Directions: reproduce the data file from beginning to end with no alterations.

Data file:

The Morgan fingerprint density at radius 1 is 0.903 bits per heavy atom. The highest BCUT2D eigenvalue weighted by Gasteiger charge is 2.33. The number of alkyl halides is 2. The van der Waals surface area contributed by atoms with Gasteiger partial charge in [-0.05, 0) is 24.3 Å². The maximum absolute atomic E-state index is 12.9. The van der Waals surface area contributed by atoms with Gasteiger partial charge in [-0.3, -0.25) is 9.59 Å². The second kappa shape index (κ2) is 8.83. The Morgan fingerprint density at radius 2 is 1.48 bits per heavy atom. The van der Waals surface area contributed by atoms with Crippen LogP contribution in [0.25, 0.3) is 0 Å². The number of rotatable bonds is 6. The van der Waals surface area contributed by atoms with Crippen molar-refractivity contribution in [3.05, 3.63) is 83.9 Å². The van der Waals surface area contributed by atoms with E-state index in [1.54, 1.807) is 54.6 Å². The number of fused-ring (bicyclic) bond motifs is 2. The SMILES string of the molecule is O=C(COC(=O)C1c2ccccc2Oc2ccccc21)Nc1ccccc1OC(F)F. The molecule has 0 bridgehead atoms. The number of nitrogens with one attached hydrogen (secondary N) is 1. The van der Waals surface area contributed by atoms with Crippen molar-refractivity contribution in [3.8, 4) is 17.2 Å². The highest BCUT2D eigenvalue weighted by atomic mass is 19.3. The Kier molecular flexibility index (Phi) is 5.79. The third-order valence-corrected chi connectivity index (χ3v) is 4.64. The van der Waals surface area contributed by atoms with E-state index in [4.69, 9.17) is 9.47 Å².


The Morgan fingerprint density at radius 1 is 0.903 bits per heavy atom. The highest BCUT2D eigenvalue weighted by Gasteiger charge is 2.33. The number of alkyl halides is 2. The van der Waals surface area contributed by atoms with Gasteiger partial charge in [-0.05, 0) is 24.3 Å². The maximum absolute atomic E-state index is 12.9. The van der Waals surface area contributed by atoms with Gasteiger partial charge in [-0.3, -0.25) is 9.59 Å². The second kappa shape index (κ2) is 8.83. The Morgan fingerprint density at radius 2 is 1.48 bits per heavy atom. The van der Waals surface area contributed by atoms with Crippen LogP contribution in [0.25, 0.3) is 0 Å². The number of rotatable bonds is 6. The van der Waals surface area contributed by atoms with Crippen molar-refractivity contribution in [3.05, 3.63) is 83.9 Å². The van der Waals surface area contributed by atoms with E-state index in [1.54, 1.807) is 54.6 Å². The number of fused-ring (bicyclic) bond motifs is 2. The SMILES string of the molecule is O=C(COC(=O)C1c2ccccc2Oc2ccccc21)Nc1ccccc1OC(F)F. The molecule has 0 bridgehead atoms. The number of nitrogens with one attached hydrogen (secondary N) is 1. The van der Waals surface area contributed by atoms with Crippen molar-refractivity contribution in [3.8, 4) is 17.2 Å². The highest BCUT2D eigenvalue weighted by atomic mass is 19.3. The Kier molecular flexibility index (Phi) is 5.79. The third-order valence-corrected chi connectivity index (χ3v) is 4.64. The van der Waals surface area contributed by atoms with E-state index in [4.69, 9.17) is 9.47 Å².